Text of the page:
Lyubsha is an archaeological site situated on the right bank of the Volkhov, about 1,500 metres downstream from Staraya Ladoga. As was established by the 1993 excavations, Lyubsha is the site of the earliest Varangian fort in Russia, established in the first half of the 8th century, thus predating Ladoga. Its layout and dimensions closely resemble the contemporaneous hill forts of Great Moravia.
The fortress was destroyed by fire towards the end of the 9th century. Constantine Zuckerman connects its destruction with a conflict (Vadim's uprising) that marked the downfall of the Rus' Khaganate. The Norse name of Lyubsha is unknown.
Immediately north of Lyubsha lies the village of Gorchakovshchina, which used to be a trading post at the head of navigation on the Volkhov, near its ancient entry into Lake Ladoga. Dmitry Machinsky ranks it, along with Ladoga and Alaborg, among the most important centres of the khaganate.References:
The Castle of Gruyères is one of the most famous in Switzerland. It was built between 1270 and 1282, following the typical square plan of the fortifications in Savoy. It was the property of the Counts of Gruyères until the bankruptcy of the Count Michel in 1554. His creditors the cantons of Fribourg and Bern shared his earldom. From 1555 to 1798 the castle became residence to the bailiffs and then to the prefects sent by Fribourg.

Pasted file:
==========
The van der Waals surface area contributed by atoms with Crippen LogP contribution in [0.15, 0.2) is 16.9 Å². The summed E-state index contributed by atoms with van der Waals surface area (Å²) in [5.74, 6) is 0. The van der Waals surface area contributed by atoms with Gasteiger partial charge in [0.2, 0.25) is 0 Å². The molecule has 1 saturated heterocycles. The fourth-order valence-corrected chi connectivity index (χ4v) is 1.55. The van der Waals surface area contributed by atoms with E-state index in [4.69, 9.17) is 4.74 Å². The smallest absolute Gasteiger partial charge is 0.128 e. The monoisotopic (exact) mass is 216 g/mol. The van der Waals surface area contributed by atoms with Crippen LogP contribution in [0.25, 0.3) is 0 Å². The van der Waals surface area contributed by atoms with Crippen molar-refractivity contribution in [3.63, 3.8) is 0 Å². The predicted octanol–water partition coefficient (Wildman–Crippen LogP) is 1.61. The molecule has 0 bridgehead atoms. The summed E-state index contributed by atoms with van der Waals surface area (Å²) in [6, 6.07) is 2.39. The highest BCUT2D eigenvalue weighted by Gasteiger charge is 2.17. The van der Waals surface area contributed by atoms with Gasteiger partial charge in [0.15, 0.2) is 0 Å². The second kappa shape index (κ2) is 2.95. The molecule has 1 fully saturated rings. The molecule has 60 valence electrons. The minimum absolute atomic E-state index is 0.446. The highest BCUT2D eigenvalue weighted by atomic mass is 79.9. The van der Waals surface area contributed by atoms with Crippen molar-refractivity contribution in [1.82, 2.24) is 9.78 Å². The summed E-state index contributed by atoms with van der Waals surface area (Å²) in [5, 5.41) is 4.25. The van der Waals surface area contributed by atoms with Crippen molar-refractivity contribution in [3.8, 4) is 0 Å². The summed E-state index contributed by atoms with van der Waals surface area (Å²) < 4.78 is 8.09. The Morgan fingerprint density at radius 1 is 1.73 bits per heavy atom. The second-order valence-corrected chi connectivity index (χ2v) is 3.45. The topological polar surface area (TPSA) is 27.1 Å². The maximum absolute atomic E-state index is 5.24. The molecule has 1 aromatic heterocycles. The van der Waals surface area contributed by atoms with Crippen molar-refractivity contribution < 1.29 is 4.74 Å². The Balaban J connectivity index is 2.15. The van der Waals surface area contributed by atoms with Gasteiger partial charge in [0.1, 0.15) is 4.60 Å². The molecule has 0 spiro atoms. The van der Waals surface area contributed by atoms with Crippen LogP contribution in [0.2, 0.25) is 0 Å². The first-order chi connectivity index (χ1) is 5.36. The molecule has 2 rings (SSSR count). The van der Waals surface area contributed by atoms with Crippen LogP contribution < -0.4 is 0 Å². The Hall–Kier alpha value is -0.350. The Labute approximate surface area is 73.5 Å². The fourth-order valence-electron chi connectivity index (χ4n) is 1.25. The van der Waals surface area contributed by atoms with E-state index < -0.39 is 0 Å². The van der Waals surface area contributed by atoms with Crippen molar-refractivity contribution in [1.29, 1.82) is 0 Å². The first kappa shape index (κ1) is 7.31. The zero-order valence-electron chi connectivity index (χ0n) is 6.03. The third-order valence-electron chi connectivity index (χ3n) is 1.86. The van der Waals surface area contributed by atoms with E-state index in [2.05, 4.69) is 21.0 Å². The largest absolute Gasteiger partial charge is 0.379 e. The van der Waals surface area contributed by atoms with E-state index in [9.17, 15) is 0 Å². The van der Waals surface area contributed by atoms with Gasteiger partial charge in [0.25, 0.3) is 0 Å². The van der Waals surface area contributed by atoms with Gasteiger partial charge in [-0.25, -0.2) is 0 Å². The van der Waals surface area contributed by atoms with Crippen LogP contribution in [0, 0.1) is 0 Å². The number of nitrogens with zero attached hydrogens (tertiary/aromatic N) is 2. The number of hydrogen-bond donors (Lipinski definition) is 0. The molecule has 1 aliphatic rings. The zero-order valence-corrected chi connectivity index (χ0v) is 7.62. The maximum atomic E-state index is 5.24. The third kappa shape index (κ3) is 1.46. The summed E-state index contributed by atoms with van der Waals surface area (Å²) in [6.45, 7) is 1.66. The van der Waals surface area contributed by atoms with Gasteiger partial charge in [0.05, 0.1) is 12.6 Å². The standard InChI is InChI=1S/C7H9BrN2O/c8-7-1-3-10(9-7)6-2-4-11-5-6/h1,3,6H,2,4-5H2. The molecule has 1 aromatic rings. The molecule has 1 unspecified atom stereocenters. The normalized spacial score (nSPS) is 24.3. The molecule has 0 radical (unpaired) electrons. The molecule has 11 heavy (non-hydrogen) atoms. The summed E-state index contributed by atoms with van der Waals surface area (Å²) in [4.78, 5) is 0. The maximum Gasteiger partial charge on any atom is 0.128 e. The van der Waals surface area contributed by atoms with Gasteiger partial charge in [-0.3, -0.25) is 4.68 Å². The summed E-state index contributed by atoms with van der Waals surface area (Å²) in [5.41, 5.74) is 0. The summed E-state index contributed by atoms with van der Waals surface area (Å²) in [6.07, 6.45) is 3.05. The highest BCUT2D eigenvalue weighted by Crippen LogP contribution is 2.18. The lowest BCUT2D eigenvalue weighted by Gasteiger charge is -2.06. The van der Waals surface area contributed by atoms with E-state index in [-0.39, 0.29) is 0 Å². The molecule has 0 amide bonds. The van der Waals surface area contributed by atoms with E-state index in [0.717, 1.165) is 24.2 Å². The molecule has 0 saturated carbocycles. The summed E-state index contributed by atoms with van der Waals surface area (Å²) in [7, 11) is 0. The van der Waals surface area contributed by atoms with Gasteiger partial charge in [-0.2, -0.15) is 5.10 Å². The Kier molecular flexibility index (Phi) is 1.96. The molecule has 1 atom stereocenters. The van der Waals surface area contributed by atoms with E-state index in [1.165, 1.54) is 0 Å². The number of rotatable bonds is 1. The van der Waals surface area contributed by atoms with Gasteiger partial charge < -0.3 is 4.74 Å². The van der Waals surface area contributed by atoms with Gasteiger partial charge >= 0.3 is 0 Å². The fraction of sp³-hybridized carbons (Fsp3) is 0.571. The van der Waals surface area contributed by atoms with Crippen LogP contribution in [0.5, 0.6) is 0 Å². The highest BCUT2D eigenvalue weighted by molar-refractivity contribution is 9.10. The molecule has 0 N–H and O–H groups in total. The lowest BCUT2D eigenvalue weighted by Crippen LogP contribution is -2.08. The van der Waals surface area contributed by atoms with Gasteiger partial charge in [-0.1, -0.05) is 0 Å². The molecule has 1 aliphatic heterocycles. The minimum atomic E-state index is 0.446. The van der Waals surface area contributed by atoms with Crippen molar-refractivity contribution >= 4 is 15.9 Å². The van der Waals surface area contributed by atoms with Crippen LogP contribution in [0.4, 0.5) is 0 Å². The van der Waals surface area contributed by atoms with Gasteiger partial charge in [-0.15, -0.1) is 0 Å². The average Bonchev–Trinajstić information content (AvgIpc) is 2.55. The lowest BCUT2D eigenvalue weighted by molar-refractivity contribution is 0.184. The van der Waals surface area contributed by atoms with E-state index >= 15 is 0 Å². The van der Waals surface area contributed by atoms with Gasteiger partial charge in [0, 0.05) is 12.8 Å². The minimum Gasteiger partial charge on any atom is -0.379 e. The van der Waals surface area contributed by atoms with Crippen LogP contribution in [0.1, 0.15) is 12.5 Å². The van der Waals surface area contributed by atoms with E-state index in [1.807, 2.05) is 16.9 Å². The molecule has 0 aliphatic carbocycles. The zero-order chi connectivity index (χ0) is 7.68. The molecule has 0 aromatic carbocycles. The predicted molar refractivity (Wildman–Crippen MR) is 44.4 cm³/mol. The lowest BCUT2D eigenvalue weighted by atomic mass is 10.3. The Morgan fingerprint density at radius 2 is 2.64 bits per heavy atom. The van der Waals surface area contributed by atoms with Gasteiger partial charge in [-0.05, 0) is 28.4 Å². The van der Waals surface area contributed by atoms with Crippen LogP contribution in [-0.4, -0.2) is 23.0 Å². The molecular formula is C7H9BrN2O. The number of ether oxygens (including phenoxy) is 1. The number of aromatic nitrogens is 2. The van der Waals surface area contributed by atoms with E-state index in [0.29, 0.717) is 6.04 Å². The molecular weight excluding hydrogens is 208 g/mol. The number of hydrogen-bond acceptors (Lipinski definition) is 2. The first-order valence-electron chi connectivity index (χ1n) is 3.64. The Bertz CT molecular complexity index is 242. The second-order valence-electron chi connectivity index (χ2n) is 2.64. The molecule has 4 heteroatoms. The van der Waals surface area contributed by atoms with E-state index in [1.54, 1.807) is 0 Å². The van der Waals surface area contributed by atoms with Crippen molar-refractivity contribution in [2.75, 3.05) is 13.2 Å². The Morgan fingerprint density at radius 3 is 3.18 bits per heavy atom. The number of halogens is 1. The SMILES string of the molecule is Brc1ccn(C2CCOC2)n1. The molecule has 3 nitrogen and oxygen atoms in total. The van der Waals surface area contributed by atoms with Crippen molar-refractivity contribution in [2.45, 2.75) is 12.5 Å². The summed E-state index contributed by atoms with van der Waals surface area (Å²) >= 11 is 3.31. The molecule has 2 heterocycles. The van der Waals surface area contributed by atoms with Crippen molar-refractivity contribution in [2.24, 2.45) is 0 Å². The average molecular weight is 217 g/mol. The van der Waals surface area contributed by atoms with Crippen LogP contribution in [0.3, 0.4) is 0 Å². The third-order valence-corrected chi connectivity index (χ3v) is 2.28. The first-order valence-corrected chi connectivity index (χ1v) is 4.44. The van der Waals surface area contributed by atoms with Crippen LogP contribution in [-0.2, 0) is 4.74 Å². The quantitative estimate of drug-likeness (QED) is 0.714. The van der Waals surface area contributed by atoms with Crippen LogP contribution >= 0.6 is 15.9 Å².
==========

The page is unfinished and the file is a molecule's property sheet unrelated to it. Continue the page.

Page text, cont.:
In 1849 the castle was sold to the Bovy and Balland families, who used the castle as their summer residency and restored it. The castle was then bought back by the canton of Fribourg in 1938, made into a museum and opened to the public. Since 1993, a foundation ensures the conservation as well as the highlighting of the building and the art collection.
The castle is the home of three capes of the Order of the Golden Fleece. They were part of the war booty captured by the Swiss Confederates (which included troops from Gruyères) at the Battle of Morat against Charles the Bold, Duke of Burgundy in 1476. As Charles the Bold was celebrating the anniversary of his father's death, one of the capes is a black velvet sacerdotal vestment with Philip the Good's emblem sewn into it.
A collection of landscapes by 19th century artists Jean-Baptiste-Camille Corot, Barthélemy Menn and others are on display in the castle.